Original Articles
Characteristics of Nystagmus during Attack of Vestibular Migraine
Soyeon Yoon, Mi Joo Kim, Minbum Kim
Res Vestib Sci. 2019;18(2):38-42.   Published online June 15, 2019
DOI: https://doi.org/10.21790/rvs.2019.18.2.38
  • 5,130 View
  • 137 Download
  • 1 Crossref
AbstractAbstract PDF
Objectives
The purpose of this study is to investigate characteristics of nystagmus during attacks of vestibular migraine (VM), and to find a distinct clinical feature compared to other migraine and peripheral vestibular disorders.
Methods
This study is a retrospective chart review of 82 patients satisfied with VM criteria, which is formulated by the new Bárány Society. Spontaneous and positional nystagmus provoked by various head positions were examined with video-nystagmography in all patients. Bithermal caloric test and cervical vestibular evoked myogenic potential test (cVEMP) were also performed. The direction and peak slow-phase velocity (SPV) of nystagmus, unilateral caloric weakness and interaural difference of cVEMP were analyzed. Control groups were lesion side in acute VN for nystagmus results and healthy side in the patients with benign paroxysmal positional vertigo of posterior semicircular canal for caloric and cVEMP results. Chi-square test and Mann-Whitney U-test were used for statistical analysis.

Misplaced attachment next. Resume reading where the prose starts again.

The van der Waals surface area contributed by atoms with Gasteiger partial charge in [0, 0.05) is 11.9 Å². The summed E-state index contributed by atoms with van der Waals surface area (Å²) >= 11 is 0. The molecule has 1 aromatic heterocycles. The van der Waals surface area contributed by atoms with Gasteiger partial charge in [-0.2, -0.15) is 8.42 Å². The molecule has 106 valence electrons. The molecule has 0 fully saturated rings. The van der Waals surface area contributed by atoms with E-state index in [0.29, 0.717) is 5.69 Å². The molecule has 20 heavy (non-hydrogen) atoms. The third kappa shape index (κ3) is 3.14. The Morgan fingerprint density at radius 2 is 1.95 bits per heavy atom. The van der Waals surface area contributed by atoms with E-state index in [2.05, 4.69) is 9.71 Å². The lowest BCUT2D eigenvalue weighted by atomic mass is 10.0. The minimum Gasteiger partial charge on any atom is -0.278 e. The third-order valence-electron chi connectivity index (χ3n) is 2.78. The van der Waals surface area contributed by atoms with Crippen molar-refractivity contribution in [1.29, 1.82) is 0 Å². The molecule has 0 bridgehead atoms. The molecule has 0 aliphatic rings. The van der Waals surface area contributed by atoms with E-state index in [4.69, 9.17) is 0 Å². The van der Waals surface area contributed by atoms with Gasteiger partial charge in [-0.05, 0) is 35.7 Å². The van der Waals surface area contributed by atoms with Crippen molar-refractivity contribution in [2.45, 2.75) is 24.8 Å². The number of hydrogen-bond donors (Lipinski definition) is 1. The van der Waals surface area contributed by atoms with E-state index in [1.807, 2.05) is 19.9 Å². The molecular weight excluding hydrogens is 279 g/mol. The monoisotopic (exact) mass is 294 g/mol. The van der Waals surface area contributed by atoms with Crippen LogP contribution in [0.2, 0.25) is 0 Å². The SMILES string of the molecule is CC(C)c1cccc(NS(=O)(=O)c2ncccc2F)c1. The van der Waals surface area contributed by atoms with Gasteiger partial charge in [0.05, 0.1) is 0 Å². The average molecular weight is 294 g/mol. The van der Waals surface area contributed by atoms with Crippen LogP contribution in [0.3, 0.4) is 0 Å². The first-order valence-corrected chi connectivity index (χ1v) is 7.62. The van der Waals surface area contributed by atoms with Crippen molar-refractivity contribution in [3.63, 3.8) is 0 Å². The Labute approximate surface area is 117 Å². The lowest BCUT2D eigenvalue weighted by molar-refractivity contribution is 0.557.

Results
During the acute attack, nystagmus was seen in 71.9% (59 of 82) of patients. Horizontal nystagmus was the predominant type. Peak SPV in VM patients was much slower than in the control group (2.37±1.73 °/sec vs. 17.05±12.69 °/sec, p<0.0001). There was no significant difference on the result of both caloric and cVEMP test, compared to those of control groups.
Conclusion
Nystagmus with horizontal directions and low SPV was dominant form in the attack of VM. Close observation of nystagmus can be helpful to make a correct diagnosis and to understand the pathomechanism of vertigo in VM.

Citations

Citations to this article as recorded by  
  • Vestibular Migraine: A Recent Update on Diagnosis and Treatment
    Young Seo Kim, Hak Seung Lee
    Research in Vestibular Science.2022; 21(3): 67.     CrossRef
Shoe-Type Wearable Sensors Measure Gait Parameters in Vestibular Neuritis: A Preliminary Study
Jun Sang Cha, Dong Young Kim, Hye Soon Lee, Nambeom Kim, Hwan Ho Lee
Res Vestib Sci. 2019;18(2):43-49.   Published online June 15, 2019
DOI: https://doi.org/10.21790/rvs.2019.18.2.43
  • 6,631 View
  • 126 Download
  • 1 Crossref
AbstractAbstract PDF
Objectives